Monday, February 15, 2010

Getting a sinking feeling yet?
There has been a recent spate of papers regarding the phytoplankton and carbon sequestration. I take a particular interest in this subject, as my undergraduate thesis looked at the effects of iron limitation on oxidative stress responses in diatoms. In this post, I'll attempt to synthesize the findings of these different papers to find the "take-home message", as they say.

First up is Le Quéré et al (1). They used data from atmospheric monitoring stations in the southern hemisphere tracking CO2 concentrations from 1981-2004 and an ocean general circulation model (OGCM) called PISCES-T to model the flux of carbon dioxide into/out of the ocean from/to the atmosphere. The details are complicated, but basically the message here is that the OGCM shows a flattening in the trend of the carbon dioxide flux from the atmosphere to the ocean (the blue line), which is different from the trend that you would predict based on atmospheric carbon dioxide concentrations alone (the red lines).

One of the little-known (at least by the lay public) facts about the oceans is that vast areas are virtual biological deserts due to the lack of nutrients. Unlike coastal areas, however, the limiting nutrient in most of the open oceans is actually iron. Hence, dust storms that carry sand from the Sahara actually end up fertilizing plankton growth in the Atlantic Ocean through iron deposition. Cassar et al (2) contend that a similar process of fertilization results in enhanced phytoplankton productivity in the Southern Ocean.

However, complicating the issue, Sunda 2010 (3) and Shi et al (4), discuss the effect of increasing ocean acidification on biological availability of iron.

In a nutshell, even though increasing ocean acidity (decreasing pH) due to increasing atmospheric carbon dioxide concentrations increases the solubility of iron, the biological availability of this iron to phytoplankton actually decreases. Keep in mind that this represents a double-whammy for calcifying phytoplankton, because increased CO2  concentrations also impair the ability of these organisms to grow and sequester CO2 (5).

As an aside, I'll note that one of the things I was looking at as an undergrad was whether iron limitation also inhibited phytoplankton's ability to handle oxidative stress (i.e., damage from ultraviolet radiation and/or high irradiance); iron is a crucial component of the ascorbate peroxidase enzyme, which reduces damaging hydrogen peroxide to harmless water. Thus, it is theoretically possible that the effects of increased UV radiation due to the Antarctic ozone hole could be exacerbated by iron limitation in phytoplankton by compromising their ability to manufacture heme-containing enzymes necessary to mitigate oxidative stress effects.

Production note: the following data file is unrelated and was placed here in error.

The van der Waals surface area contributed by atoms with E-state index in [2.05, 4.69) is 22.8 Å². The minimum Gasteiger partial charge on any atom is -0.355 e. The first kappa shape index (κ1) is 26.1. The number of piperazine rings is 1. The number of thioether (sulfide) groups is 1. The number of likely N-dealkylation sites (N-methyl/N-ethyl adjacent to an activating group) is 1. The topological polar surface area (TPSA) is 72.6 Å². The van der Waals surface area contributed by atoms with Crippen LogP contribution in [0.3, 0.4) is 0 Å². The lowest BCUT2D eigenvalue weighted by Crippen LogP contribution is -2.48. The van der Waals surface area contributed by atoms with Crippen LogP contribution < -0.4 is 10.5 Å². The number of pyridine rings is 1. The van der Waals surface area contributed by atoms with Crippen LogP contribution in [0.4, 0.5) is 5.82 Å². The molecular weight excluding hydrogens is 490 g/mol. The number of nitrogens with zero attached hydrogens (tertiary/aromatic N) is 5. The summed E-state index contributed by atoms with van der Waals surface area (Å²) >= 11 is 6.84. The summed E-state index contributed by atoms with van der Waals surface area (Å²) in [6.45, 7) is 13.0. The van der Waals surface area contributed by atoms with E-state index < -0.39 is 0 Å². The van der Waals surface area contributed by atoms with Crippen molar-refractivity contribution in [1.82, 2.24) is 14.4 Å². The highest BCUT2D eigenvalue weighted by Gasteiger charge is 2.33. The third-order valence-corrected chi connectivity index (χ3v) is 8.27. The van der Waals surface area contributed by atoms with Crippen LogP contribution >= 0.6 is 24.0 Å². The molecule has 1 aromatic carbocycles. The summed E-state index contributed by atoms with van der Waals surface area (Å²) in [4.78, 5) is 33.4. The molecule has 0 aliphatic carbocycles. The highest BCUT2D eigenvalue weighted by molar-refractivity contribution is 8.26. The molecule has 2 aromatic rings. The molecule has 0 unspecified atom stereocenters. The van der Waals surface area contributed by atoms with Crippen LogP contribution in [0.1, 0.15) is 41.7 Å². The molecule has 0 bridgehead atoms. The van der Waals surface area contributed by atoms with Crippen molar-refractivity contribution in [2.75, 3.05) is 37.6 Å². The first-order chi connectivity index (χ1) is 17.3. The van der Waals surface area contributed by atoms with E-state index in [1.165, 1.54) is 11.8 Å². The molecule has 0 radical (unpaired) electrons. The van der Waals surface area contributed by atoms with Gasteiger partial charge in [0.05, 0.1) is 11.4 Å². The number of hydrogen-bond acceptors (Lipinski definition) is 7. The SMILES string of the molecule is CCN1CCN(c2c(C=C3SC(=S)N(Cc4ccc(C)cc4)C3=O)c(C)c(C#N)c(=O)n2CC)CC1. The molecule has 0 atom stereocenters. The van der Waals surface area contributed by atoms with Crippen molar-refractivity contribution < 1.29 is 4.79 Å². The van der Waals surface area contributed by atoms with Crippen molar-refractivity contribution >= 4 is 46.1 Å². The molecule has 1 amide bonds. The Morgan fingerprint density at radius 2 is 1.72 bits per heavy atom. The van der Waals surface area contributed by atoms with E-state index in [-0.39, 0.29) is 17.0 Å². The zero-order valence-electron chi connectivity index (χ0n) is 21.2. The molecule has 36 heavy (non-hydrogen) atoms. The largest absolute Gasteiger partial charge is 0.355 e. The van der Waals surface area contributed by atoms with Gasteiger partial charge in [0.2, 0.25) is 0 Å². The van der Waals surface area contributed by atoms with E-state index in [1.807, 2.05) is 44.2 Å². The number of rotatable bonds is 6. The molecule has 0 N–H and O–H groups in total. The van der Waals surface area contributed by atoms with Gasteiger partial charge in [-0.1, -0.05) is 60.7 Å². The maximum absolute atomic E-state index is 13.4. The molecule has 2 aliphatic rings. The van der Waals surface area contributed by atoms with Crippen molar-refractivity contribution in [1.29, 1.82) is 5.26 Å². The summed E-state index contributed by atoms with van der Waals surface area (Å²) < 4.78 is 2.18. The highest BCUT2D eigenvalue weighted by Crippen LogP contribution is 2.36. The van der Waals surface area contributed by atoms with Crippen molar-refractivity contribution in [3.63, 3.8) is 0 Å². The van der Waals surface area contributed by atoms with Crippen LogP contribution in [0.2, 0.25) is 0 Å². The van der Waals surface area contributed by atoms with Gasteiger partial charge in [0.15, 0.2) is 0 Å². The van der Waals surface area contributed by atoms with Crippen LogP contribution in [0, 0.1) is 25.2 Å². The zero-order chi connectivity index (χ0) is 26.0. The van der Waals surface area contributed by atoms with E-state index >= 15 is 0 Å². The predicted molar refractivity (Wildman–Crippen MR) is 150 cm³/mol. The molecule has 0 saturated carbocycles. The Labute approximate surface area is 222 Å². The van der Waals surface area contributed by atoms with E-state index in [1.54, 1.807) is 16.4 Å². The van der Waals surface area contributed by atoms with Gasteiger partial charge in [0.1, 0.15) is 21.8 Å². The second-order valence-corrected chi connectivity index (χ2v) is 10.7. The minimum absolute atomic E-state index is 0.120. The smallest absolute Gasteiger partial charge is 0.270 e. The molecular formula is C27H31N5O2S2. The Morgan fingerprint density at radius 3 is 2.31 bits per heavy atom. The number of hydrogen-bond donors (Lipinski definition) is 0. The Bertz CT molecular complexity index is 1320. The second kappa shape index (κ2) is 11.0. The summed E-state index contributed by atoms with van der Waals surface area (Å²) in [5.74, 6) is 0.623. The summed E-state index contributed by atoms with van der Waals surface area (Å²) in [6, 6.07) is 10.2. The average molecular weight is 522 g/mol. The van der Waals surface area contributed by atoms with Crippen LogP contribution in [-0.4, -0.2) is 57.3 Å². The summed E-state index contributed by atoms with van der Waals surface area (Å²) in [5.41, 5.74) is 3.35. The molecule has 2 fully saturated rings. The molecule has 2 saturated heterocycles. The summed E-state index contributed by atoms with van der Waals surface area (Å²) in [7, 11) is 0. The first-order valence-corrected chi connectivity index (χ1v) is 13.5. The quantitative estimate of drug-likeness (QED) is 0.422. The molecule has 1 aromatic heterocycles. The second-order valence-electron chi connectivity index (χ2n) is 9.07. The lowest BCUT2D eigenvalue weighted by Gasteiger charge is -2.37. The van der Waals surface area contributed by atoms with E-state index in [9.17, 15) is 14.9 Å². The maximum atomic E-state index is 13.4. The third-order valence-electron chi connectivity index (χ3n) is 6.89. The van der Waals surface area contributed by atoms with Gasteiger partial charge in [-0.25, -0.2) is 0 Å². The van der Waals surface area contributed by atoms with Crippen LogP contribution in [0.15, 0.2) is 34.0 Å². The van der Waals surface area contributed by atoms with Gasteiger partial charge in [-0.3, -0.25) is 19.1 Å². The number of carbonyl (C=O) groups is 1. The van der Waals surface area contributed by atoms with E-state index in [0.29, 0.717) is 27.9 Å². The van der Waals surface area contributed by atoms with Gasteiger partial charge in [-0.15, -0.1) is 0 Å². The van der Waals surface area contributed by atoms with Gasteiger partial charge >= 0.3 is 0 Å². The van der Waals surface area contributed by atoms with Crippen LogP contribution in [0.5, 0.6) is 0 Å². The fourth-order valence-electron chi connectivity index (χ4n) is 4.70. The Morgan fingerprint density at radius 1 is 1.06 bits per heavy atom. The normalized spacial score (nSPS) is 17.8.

On the other hand, Peck et al (6) argue that melting ice sheets are exposing more open ocean and thus creating new carbon sinks - about 3.3 million tonnes' worth so far. They speculate that a further 50 million tonnes of carbon could be fixed annually if another 15% of the remaining Antarctic ice is lost.

So where does this leave us? First, that ocean acidification is the 500-pound gorilla in the room that few (if any) in the mainstream media are talking about. Second, that the effects of acidification may be even worse than we first thought, if it results in a reduction in biological availability of iron to phytoplankton. This is further complicated by uncertainty associated with the effects of climate change on desertification and wind patterns. And third, that the magnitude and - to a lesser extent - the direction of ocean-atmosphere carbon cycle feedbacks remains uncertain.

1. Le Quere, C., Rodenbeck, C., Buitenhuis, E., Conway, T., Langenfelds, R., Gomez, A., Labuschagne, C., Ramonet, M., Nakazawa, T., Metzl, N., Gillett, N., & Heimann, M. (2007). Saturation of the Southern Ocean CO2 Sink Due to Recent Climate Change Science, 316 (5832), 1735-1738 DOI: 10.1126/science.1136188

2. Cassar, N., Bender, M., Barnett, B., Fan, S., Moxim, W., Levy, H., & Tilbrook, B. (2007). The Southern Ocean Biological Response to Aeolian Iron Deposition Science, 317 (5841), 1067-1070 DOI: 10.1126/science.1144602

3. Sunda WG (2010). Iron and the carbon pump. Science (New York, N.Y.), 327 (5966), 654-5 PMID: 20133563

4. Dalin Shi, Yan Xu, Brian M. Hopkinson, François M. M. Morel (2010). Effect of Ocean Acidification on Iron Availability to Marine Phytoplankton Science, 327 (5966), 676-679 : 10.1126/science.1183517

5. Riebesell U, Zondervan I, Rost B, Tortell PD, Zeebe RE, & Morel FM (2000). Reduced calcification of marine plankton in response to increased atmospheric CO2. Nature, 407 (6802), 364-7 PMID: 11014189

6. Peck, L., Barnes, D., Cook, A., Fleming, A., & Clarke, A. (2009). Negative feedback in the cold: ice retreat produces new carbon sinks in Antarctica Global Change Biology DOI: 10.1111/j.1365-2486.2009.02071.x


  1. Welcome to researchblogging! Great summary of the papers, I'm taking a lecture course on chloroplast evolution at the moment, so looking forward to potential diatom posts :)

    In terms of increasing ocean acidity, I knew about CO2 problems (as marine organisms have enough trouble getting carbon in the correct form as it is) but didn't realise that iron was also sequestered in an unavailable form.

  2. nice but ocean acidification not only affects plankton it also will impede many animals that relie
    on CaCO3 for there exoskeleton and shelter